How a vulnerability disclosure policy lets hackers help you
Threat and Vulnerability Management

How a vulnerability disclosure policy lets hackers help you

In 2015, two US security researchers hacked a Chrysler Jeep as it sped down the highway, remotely sending commands to the dashboard through the car's entertainment system. They gained control of the steering, brakes, transmission, radio – even the windscreen wipers. Nobody was hurt; the researchers were merely demonstrating a security flaw to the slightly terrified Wired journalist behind the wheel. But their work led to the recall of 1.4 million Chrysler vehicles, and showed that the car industry needed to get serious about security flaws.

Roughly six months after the story was published, General Motors, in partnership with HackerOne, a bug bounty and disclosure portal provider, launched a vulnerability disclosure policy (VDP) in an effort to encourage ethical hackers to help them identify security flaws. “If you have information related to security vulnerabilities of General Motors products and services, we want to hear from you,” reads the page on HackerOne's platform. “Please submit a report in accordance with the guidelines below. We value the positive impact of your work and thank you in advance for your contribution.”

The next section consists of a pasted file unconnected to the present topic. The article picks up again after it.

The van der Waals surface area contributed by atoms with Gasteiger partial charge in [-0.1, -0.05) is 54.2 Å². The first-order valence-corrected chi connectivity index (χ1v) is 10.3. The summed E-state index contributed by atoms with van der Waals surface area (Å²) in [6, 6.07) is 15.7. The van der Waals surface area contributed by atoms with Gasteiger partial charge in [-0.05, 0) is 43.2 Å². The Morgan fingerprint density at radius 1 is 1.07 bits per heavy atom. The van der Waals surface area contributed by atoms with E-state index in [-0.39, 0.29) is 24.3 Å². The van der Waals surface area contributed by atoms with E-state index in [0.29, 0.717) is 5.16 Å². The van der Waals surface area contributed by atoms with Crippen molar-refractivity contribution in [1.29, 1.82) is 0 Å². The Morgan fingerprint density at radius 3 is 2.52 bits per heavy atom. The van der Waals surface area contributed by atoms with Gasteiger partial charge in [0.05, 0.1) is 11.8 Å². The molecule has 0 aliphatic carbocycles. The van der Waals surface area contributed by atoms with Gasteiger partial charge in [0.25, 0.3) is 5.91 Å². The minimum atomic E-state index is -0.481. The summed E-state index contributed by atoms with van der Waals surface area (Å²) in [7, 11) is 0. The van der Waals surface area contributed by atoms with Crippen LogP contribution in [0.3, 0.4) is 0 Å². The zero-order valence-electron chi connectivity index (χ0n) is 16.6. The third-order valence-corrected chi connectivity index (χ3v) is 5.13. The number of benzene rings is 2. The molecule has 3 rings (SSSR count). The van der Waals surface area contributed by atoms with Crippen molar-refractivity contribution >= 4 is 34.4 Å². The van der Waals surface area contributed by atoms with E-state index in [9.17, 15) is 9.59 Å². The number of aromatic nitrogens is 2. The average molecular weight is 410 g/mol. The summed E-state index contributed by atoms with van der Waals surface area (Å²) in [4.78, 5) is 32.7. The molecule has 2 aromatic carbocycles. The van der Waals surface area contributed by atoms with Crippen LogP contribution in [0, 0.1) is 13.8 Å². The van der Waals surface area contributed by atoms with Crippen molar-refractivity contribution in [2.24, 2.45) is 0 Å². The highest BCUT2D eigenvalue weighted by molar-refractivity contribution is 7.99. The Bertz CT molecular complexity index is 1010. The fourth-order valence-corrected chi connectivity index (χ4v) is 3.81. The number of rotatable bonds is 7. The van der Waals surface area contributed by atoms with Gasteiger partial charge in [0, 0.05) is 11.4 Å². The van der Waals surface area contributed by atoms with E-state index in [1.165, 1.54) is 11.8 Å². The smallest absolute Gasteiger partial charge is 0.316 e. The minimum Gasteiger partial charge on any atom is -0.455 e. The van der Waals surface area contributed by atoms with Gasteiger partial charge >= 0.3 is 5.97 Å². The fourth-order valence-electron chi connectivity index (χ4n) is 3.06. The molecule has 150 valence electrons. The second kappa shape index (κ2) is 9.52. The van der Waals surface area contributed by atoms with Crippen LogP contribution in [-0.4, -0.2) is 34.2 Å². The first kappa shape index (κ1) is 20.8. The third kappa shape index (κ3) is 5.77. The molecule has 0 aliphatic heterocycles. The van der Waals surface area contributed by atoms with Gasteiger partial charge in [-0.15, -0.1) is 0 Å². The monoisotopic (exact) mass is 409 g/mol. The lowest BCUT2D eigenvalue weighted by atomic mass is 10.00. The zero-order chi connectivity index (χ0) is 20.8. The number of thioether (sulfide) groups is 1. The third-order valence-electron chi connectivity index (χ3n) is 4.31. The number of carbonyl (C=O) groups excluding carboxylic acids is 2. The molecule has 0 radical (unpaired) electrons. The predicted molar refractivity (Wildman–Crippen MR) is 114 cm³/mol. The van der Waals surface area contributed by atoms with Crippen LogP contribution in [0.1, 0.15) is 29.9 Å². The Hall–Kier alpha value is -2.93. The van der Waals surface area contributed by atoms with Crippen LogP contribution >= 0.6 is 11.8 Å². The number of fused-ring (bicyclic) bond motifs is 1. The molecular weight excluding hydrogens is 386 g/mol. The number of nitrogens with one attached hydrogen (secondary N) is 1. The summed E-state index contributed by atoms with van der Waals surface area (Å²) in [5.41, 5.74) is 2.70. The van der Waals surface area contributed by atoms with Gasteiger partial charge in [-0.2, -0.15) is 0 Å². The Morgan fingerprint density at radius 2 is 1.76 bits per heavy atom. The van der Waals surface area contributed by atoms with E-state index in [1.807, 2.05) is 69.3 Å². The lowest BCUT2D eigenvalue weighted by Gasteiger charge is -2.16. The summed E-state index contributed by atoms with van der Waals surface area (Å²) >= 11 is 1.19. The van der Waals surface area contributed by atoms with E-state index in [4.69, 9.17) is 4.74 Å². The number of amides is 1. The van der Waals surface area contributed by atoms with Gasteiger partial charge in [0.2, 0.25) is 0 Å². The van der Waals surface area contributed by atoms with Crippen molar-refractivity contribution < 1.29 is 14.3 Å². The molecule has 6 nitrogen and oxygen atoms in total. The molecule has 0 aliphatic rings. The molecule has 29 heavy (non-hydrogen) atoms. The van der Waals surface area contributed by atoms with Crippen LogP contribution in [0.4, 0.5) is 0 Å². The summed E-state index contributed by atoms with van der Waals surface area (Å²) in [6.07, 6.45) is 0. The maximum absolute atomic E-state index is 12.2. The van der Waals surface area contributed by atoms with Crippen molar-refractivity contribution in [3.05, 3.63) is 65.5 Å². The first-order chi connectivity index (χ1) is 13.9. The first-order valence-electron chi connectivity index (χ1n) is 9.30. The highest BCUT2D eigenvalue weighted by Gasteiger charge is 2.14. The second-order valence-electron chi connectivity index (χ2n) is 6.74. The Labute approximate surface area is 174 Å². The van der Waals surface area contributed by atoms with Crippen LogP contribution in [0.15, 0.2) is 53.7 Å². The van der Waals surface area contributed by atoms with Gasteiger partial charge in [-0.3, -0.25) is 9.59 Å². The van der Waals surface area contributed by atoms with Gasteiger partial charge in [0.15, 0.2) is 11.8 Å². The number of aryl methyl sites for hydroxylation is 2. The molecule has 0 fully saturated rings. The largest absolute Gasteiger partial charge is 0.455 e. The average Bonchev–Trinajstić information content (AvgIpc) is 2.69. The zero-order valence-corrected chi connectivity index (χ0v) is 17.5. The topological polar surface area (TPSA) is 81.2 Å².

How common is a vulnerability disclosure policy (VDP)?

This open-door approach to ethical hacking is still far from the norm. HackerOne's 2018 Hacker Report, which surveyed 1,698 members of the hacking community, found that almost one in four ethical hackers have not reported a vulnerability because the company in question doesn't have a VDP. Those who'd tried to notify the company through other channels, such as email or social media, also claimed they were “frequently ignored or misunderstood”.

The situation is slowly improving: 72 percent of the respondents in the report said companies were becoming more open to receiving information on vulnerabilities. But 94 percent of the Forbes Global 2000 still haven't published a VDP – something they may come to regret.

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Duncan Jefferies

Duncan Jefferies is a London-based freelance journalist who writes about technology, digital culture and sustainability.

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If it were legal, would your organization hack back?